We’ve all been on WebEx calls, video calls, and IM chats. Maybe we have been sophisticated enough to have more than one of these communications methods turned on at once using WebEx or Jabber. However, what happens when the call ends?  What happens to the files that were shared, the chats that were exchanged?  They seem to disappear in the ether.  And how can you get that information back when you need it?  Say, when there is a tornado impacting power in your areas?  Or, water mains have been broken??

With Spark, Collaboration has taken a huge step forward, allowing all of that information to be captured and stored into a single Spark room. I think of it as a “tiger team room” for my critical projects. Everyone can come together to share information, update each other on the latest status, collect details from the sensors, and chat live.  We can also easily add new team members and allow them to quickly catch up on past chats, files, and the latest details.  Then, when we step offline to continue working on the project, the information is still there, waiting for the next update.  The next team discussion can then be easily started by video or chat at the touch of a button.

Operators are embracing collaboration services to deepen their relationships with their enterprise customers, as Kit Beall outlined in his March 2016 blog. For our Service Provider customers, it’s about more than just simple connectivity.  It’s about using the tools to improve productivity and effectiveness for their enterprise customers.  Not only are our SP customers looking at new revenues by offering Cloud Collaboration services like Spark, they are also embracing the new Digital opportunities to marry collaboration services with analytics and device information. They now want to incorporate all of that data intelligence and analytics from IoT devices to help enterprises make decisions faster.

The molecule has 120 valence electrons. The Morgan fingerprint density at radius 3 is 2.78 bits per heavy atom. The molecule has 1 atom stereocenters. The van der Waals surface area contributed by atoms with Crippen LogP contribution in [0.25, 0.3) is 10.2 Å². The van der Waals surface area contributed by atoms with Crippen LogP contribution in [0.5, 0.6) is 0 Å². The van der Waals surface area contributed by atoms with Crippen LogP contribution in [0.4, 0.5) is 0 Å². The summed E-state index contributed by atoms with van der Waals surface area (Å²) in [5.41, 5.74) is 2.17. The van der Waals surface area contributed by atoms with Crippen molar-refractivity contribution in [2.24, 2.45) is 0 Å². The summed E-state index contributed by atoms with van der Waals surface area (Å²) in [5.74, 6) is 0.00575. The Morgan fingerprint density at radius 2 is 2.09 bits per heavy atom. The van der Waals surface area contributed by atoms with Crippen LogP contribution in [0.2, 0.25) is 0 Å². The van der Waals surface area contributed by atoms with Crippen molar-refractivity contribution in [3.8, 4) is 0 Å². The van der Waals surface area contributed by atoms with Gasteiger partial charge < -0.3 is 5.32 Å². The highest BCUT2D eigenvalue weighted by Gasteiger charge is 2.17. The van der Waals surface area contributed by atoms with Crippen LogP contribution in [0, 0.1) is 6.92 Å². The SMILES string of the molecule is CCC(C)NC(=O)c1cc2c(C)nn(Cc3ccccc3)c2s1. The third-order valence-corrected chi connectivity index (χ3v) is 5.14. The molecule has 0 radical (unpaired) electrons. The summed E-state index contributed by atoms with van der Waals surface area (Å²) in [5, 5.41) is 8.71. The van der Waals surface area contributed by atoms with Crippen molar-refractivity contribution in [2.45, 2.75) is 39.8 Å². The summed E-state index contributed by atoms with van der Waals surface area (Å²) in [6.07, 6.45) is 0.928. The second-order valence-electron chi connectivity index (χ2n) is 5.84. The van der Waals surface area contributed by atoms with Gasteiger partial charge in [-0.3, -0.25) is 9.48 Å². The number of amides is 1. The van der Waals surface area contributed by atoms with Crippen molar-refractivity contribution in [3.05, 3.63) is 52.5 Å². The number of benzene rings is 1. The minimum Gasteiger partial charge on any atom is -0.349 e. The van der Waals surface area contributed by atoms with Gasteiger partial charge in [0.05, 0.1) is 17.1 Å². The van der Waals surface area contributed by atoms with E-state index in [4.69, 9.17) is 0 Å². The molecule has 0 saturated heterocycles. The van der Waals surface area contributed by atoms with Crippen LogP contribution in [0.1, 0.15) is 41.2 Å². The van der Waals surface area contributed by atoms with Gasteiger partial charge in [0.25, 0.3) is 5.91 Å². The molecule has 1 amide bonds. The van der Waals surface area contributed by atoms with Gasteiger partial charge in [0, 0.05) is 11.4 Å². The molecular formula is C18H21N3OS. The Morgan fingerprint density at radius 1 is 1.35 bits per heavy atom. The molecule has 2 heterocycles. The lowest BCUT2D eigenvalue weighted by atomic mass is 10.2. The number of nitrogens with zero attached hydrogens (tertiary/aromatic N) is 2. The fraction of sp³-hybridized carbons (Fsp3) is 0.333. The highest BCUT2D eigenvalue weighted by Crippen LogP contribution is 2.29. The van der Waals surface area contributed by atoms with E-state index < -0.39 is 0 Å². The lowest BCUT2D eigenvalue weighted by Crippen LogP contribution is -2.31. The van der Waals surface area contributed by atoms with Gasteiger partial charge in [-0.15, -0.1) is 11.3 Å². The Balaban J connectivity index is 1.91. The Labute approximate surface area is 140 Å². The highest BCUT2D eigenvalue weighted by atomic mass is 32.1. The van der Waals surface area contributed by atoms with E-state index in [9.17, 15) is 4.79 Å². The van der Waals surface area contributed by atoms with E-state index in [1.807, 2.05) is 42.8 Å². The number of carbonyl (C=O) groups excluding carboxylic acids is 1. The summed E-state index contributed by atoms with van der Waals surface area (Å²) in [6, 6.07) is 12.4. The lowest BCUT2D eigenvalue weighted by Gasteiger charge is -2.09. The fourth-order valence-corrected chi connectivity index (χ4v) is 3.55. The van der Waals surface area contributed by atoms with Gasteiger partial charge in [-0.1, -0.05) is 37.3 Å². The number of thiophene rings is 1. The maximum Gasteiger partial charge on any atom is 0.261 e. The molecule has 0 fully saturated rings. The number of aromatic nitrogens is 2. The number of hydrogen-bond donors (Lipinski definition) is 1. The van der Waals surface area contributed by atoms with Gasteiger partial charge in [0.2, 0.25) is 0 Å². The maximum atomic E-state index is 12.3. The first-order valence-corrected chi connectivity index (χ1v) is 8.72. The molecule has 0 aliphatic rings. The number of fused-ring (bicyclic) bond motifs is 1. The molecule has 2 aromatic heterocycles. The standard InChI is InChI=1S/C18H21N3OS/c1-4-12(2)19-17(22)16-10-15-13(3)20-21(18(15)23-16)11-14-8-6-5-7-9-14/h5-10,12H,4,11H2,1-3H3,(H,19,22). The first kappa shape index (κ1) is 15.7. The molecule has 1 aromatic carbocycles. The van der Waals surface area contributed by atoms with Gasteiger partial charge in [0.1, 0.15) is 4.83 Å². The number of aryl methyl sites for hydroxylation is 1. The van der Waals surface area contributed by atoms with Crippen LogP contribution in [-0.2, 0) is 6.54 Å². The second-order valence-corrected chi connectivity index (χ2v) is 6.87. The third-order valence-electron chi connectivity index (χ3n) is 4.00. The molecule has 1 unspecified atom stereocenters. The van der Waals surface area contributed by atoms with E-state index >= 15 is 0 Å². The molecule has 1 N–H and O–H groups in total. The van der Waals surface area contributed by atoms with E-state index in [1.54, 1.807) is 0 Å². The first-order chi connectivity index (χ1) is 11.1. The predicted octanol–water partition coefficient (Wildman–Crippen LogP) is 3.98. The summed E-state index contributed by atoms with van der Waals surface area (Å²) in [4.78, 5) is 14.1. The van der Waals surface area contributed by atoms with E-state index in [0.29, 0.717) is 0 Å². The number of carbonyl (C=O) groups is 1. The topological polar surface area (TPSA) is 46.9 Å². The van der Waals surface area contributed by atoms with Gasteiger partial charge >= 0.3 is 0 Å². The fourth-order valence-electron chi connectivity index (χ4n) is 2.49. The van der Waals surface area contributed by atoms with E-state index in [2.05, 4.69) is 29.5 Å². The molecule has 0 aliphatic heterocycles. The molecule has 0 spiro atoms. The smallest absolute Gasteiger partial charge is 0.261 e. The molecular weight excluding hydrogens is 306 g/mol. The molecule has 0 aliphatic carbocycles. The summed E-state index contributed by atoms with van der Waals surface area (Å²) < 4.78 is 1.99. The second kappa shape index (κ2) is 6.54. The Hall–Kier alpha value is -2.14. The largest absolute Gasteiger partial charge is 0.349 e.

At CiscoLive Las Vegas last week, we presented how companies like Verizon are marrying collaboration technology with IoT technology to help utility companies easily access IoT sensor information and set up virtual command posts. Utility companies can use all of the IoT information to address general maintenance or emergency situations like a broken water main, as shown in Verizon’s diagram below. For Service Providers, their new revenue opportunities are three-fold – more SIM cards sold for the IoT sensors, private mobile broadband with guaranteed bandwidth for the utility company or emergency services, and ongoing revenues for collaboration services sold to utilities. The more value they can provide to their enterprise customer, the deeper their relationship can be.


Extending the scenario beyond the utility industry, can you imagine the possibilities with SP Collaboration and IoT in verticals such as healthcare, public safety, customer care, and others?  Ponder that the next time you are on a conference call or video chat and how much more our Service Providers can offer. To start, hear what other operators are doing with Cisco Cloud Collaboration services and Service Provider Cloud Services.


Maywun Wong

Manager, Market Management